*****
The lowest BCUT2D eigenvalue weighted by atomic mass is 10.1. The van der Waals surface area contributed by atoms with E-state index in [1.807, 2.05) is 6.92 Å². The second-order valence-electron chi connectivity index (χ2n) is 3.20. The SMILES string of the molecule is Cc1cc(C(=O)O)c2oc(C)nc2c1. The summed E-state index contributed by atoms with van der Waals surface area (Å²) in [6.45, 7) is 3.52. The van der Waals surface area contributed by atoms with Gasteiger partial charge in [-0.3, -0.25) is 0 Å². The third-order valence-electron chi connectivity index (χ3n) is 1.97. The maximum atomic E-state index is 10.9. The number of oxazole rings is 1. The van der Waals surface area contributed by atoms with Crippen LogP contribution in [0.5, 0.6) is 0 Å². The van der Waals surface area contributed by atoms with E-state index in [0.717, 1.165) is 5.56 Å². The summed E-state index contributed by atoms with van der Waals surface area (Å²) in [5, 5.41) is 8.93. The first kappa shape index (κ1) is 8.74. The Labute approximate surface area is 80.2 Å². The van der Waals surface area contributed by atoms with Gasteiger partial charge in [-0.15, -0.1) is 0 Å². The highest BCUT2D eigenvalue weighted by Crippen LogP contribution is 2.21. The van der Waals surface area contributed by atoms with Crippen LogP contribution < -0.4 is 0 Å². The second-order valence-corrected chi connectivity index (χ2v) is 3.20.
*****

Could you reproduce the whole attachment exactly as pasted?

The lowest BCUT2D eigenvalue weighted by atomic mass is 10.1. The van der Waals surface area contributed by atoms with E-state index in [1.807, 2.05) is 6.92 Å². The second-order valence-electron chi connectivity index (χ2n) is 3.20. The SMILES string of the molecule is Cc1cc(C(=O)O)c2oc(C)nc2c1. The summed E-state index contributed by atoms with van der Waals surface area (Å²) in [6.45, 7) is 3.52. The van der Waals surface area contributed by atoms with Gasteiger partial charge in [-0.3, -0.25) is 0 Å². The third-order valence-electron chi connectivity index (χ3n) is 1.97. The maximum atomic E-state index is 10.9. The number of oxazole rings is 1. The van der Waals surface area contributed by atoms with Crippen LogP contribution in [0.5, 0.6) is 0 Å². The van der Waals surface area contributed by atoms with E-state index in [0.717, 1.165) is 5.56 Å². The summed E-state index contributed by atoms with van der Waals surface area (Å²) in [5, 5.41) is 8.93. The first kappa shape index (κ1) is 8.74. The Labute approximate surface area is 80.2 Å². The van der Waals surface area contributed by atoms with Gasteiger partial charge in [-0.15, -0.1) is 0 Å². The highest BCUT2D eigenvalue weighted by Crippen LogP contribution is 2.21. The van der Waals surface area contributed by atoms with Crippen LogP contribution < -0.4 is 0 Å². The second-order valence-corrected chi connectivity index (χ2v) is 3.20.